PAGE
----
At sundown on June 8th, we celebrate the second of our three pilgrimage holidays: those being: Passover, Shavuoth, and Succoth. Most people know quite a lot about Passover and Succoth, but Shavuoth’s importance is less well known. We often tend to overlook its message. Shavuoth is not only the day that we celebrate the receiving of the Ten Commandments, but also the day in which we mark Jewish nationhood. If Passover symbolizes our national independence from Egyptian slavery, Shavuoth represents the dawn of Hebrew civilization.
During this holiday we also read the beautiful and somewhat erotic love story found in “Megillat Ruth/The Book of Ruth”. Ruth’s life is one of the contradictions. It was filled with confrontation and accommodation, tragedy and happiness. Throughout the text we see Ruth struggling to balance her personal needs with those of others. In that sense, Ruth represents both the ancient and modern woman: the woman who must assure the survival of the species and yet find personal meaning in her own life.
We might also find this same theme throughout the holiday of Shavuoth and the Giving of the Ten Commandments. Like the Book of Ruth, Shavuoth holds us responsible not only for observing the law but also for its interpretation. And like the Book of Ruth, Shavuoth teaches the notion of human responsibility.
It is of note that the holiday makes no mention of Moses but instead speaks of a foreign woman, Ruth: why? Were the ancient rabbis trying to teach us an important lesson by omitting mention of Moses? Might they have been trying to teach us that it is a people’s commitment that builds a nation and not the charismatic brilliance of its leaders? Leaders come and go, but the nation endures, leaders reflect the popular will, but its legal system expresses the nation’s eternal values!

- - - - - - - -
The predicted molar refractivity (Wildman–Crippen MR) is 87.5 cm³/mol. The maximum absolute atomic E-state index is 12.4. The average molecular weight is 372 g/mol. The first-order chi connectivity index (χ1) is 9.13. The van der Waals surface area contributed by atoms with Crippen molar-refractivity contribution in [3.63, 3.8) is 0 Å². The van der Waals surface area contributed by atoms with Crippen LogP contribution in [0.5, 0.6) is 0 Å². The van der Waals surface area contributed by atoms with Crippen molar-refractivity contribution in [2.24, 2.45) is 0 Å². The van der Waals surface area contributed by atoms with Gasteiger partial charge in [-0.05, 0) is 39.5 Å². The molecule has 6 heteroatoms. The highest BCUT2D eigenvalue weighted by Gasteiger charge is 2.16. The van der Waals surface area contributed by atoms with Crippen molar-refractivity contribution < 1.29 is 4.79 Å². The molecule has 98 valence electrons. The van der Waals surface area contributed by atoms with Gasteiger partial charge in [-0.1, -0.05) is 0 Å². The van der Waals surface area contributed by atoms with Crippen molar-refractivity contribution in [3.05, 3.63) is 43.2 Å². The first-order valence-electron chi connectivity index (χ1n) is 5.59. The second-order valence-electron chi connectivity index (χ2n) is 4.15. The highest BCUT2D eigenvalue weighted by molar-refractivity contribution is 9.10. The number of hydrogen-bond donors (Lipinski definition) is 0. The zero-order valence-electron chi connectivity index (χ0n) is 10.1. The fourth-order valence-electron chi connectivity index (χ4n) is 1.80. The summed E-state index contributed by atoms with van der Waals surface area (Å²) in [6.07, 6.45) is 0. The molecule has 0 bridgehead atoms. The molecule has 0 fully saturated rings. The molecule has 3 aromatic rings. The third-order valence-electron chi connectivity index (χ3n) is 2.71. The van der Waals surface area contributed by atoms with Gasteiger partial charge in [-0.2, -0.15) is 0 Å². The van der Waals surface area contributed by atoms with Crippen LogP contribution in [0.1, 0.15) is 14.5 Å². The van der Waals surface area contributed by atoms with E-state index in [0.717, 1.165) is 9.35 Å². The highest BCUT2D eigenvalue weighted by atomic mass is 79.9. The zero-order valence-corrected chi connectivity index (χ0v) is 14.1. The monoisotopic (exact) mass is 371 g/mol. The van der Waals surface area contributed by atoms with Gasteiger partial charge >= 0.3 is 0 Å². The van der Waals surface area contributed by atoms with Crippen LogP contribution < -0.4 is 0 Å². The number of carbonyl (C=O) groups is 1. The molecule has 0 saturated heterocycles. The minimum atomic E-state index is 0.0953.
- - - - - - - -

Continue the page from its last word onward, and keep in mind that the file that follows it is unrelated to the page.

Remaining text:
Is Shavuoth teaching us that a civilization declines when its citizens’ egocentric needs predominate over their civic responsibility; that the death of society comes when egocentricity overtakes commitment to principles?
Both Shavuoth and its main character, Ruth, challenge us to ask: How does each person find the way to match his/her personal needs with the demands of society? Does law represent ideals or simply goals, and can we ever be too strict in our adherence to the law? How we answer these questions not only helps to mold our own lives but also that of our society.
Shavuoth’s message is not easy to accept, especially in historical periods such as ours, a society based on self-centeredness and self-absorption. Perhaps it is precisely for times such as ours that its message is most important. What do you think?
Here is my monthly philosophy article. Published on June 1st in the Bryan Eagle.
Youtubes of the week:
A Shavuot Song:
Shavout in Israel seen in Brazil:
A Song in honor of cheese:
A land of milk and honey sung by Jews in France: